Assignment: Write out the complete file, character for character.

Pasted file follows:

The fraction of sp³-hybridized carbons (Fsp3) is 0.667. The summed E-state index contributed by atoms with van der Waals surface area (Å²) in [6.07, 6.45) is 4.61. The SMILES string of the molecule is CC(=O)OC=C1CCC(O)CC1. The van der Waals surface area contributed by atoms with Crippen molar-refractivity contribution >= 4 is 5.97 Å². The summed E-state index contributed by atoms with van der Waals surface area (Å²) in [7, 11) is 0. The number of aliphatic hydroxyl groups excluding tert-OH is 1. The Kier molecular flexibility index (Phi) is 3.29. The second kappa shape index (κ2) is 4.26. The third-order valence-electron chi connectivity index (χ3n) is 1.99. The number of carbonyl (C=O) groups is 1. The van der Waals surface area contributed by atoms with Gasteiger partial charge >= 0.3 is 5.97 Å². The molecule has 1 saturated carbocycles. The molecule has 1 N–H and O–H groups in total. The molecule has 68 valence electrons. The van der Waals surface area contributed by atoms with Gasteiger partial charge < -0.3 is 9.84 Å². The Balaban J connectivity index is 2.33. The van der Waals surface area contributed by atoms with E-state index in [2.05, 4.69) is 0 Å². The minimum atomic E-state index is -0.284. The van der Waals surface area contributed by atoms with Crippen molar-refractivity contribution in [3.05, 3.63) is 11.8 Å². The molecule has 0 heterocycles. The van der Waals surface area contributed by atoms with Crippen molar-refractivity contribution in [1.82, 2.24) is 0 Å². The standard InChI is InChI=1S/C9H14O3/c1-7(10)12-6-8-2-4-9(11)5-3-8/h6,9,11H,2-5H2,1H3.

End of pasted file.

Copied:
The fraction of sp³-hybridized carbons (Fsp3) is 0.667. The summed E-state index contributed by atoms with van der Waals surface area (Å²) in [6.07, 6.45) is 4.61. The SMILES string of the molecule is CC(=O)OC=C1CCC(O)CC1. The van der Waals surface area contributed by atoms with Crippen molar-refractivity contribution >= 4 is 5.97 Å². The summed E-state index contributed by atoms with van der Waals surface area (Å²) in [7, 11) is 0. The number of aliphatic hydroxyl groups excluding tert-OH is 1. The Kier molecular flexibility index (Phi) is 3.29. The second kappa shape index (κ2) is 4.26. The third-order valence-electron chi connectivity index (χ3n) is 1.99. The number of carbonyl (C=O) groups is 1. The van der Waals surface area contributed by atoms with Gasteiger partial charge >= 0.3 is 5.97 Å². The molecule has 1 saturated carbocycles. The molecule has 1 N–H and O–H groups in total. The molecule has 68 valence electrons. The van der Waals surface area contributed by atoms with Gasteiger partial charge < -0.3 is 9.84 Å². The Balaban J connectivity index is 2.33. The van der Waals surface area contributed by atoms with E-state index in [2.05, 4.69) is 0 Å². The minimum atomic E-state index is -0.284. The van der Waals surface area contributed by atoms with Crippen molar-refractivity contribution in [3.05, 3.63) is 11.8 Å². The molecule has 0 heterocycles. The van der Waals surface area contributed by atoms with Crippen molar-refractivity contribution in [1.82, 2.24) is 0 Å². The standard InChI is InChI=1S/C9H14O3/c1-7(10)12-6-8-2-4-9(11)5-3-8/h6,9,11H,2-5H2,1H3.